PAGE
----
The acid test for all writing

I believe, deep in my soul, that Zack Snyder-style gritty darkness isn’t bad simply because Zack Snyder directs it. Gritty Dark Dourness would be bad if the love child of Steven Spielberg and Alfred Hitchcock sat in the director’s chair.

And yes, it’s still fun to laugh at BATMAN VERSUS SUPERMAN: THE DAWN OF JUSTICE.

But there’s something smart and deeper behind the idea that the Marvel movies got things right by being (a) funny and (b) exciting, while the DC / Snyderverse went wrong by taking itself far too seriously and going Full Melodrama, with a color palette full of grays and blacks contrasted by grays and more blacks. You never go Full Melodrama, because it makes your audience feel like the movie’s being written and directed by a bipolar Michael Bay who’s crying in a corner when he’s not blowing stuff up.

And all this made me think.

Because comedy isn’t actually light and fluffy. True comedy points out how absurd and unfair the world is, and how you can’t fix it and have to laugh at the insanity of it all.

My proposition is this: adding comedy to a book or movie doesn’t make it light and lame kiddie fare. Interweaving comedy into whatever–an action movie (every Marvel movie ever), a romance (ROMANCING THE STONE and every rom-com), a mystery (SHIMMER LAKE is perfect perfect perfect, go watch it now on Netflix, kthxbai)–can make it infinitely better.

We were talking yesterday about our favorite books of high lit-rah-sure, and my favorites were CATCH-22, Kurt Vonnegut and the ALL CREATURES GREAT AND SMALL books, because I’ll happily go back and re-read any of these. What do they have in common? They’re universally beloved, recognized as classics, and funny as hell.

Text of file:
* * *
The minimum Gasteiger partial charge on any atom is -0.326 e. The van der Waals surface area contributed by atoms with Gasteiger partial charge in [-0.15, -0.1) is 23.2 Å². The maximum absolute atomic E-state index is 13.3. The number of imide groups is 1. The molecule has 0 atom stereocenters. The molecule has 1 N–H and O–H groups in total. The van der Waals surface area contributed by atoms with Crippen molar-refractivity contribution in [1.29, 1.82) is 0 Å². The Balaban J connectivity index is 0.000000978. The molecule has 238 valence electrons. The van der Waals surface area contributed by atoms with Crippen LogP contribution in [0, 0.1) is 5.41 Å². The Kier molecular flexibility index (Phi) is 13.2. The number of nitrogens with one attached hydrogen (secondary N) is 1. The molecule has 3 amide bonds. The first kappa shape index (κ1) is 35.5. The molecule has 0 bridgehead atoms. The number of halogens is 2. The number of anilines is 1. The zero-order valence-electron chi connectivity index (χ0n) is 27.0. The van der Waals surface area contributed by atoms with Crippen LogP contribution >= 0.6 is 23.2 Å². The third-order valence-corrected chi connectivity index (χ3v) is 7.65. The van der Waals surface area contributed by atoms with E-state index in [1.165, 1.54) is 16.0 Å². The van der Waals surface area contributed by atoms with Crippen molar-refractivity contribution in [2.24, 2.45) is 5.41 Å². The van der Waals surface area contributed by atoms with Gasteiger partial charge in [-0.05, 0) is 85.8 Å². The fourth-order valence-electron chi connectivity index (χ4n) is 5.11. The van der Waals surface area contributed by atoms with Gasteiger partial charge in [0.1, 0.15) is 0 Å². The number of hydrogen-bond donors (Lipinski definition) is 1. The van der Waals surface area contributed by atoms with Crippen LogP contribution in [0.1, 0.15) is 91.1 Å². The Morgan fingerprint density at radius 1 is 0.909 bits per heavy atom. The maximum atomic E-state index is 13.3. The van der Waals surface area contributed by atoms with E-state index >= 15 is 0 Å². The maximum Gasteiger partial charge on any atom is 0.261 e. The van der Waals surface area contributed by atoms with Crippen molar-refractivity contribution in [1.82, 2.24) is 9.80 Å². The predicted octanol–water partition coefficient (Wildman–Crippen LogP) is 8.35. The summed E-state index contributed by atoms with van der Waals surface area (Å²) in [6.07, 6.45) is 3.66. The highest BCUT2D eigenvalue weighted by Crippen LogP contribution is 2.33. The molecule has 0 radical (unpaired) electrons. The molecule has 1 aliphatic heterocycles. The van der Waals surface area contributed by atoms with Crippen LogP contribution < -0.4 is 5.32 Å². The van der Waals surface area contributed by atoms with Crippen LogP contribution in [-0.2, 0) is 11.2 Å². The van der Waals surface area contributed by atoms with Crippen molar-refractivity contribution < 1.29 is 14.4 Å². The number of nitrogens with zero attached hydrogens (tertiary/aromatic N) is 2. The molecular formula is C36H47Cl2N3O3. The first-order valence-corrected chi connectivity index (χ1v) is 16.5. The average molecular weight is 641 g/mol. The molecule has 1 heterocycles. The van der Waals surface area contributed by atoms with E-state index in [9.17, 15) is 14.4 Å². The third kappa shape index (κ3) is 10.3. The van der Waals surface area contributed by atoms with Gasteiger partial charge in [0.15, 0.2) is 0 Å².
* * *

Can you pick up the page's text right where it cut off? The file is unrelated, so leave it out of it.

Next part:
But making you laugh isn’t their only trick, like a SNL skit that repeats itself 459 times in four minutes. The best storytellers serve us different courses for our emotions over the length of a movie or book. They don’t dish up sad scene after sad scene, or pile up joke after joke. You get an appetizer, a main course, side dishes and dessert. Not five appetizers in a row or a plate full of six desserts.

ALL CREATURES GREAT AND SMALL does this beautiful. The original book and its sequels are really short stories strung together. Each one, though, makes you feel a variety of emotions. Joy, sadness, laughter, love. You see the struggling young vet and the hard-scrabble farmers, and when an animal dies, or a sick cow makes it because a poor farmer stayed up all night tending to that animal, yeah, you might tear up.

That’s what makes us come back to those books and movies.

Not the plot points–we know what will happen. Not the writing.

We want to feel.

So that leads me to the acid test for me, as a writer. It’s how I know whether a draft is working or not.

Here’s the test: If I’m not tearing up, it’s not working.

Tears of joy, tears of laughter, tears of sadness–I better be feeling something as I write the ending. If I don’t, bring on the rewrite.

So yes, we can make fun of the dour, dark Snyderverse, and relentlessly depressing lit-rah-sure like THE ENGLISH PATIENT, where the scenery is beautiful and everybody’s rich and having affairs and in the end, everybody sells out to the Nazis and dies, the end, roll credits, and THROW SILVERWARE AT THE SCREEN BECAUSE THIS IS STUPID.

What do you want the audience to feel?

That’s the real question. And you have to feel it first.

One thought on “The acid test for all writing

  1. and comedy is so hard! Even physical comedy – you have to be so well coordinated to do it well. Have you ever seen Miranda catch a ball? She is so well coordinated. Comedy is much harder than tragedy.

    Like

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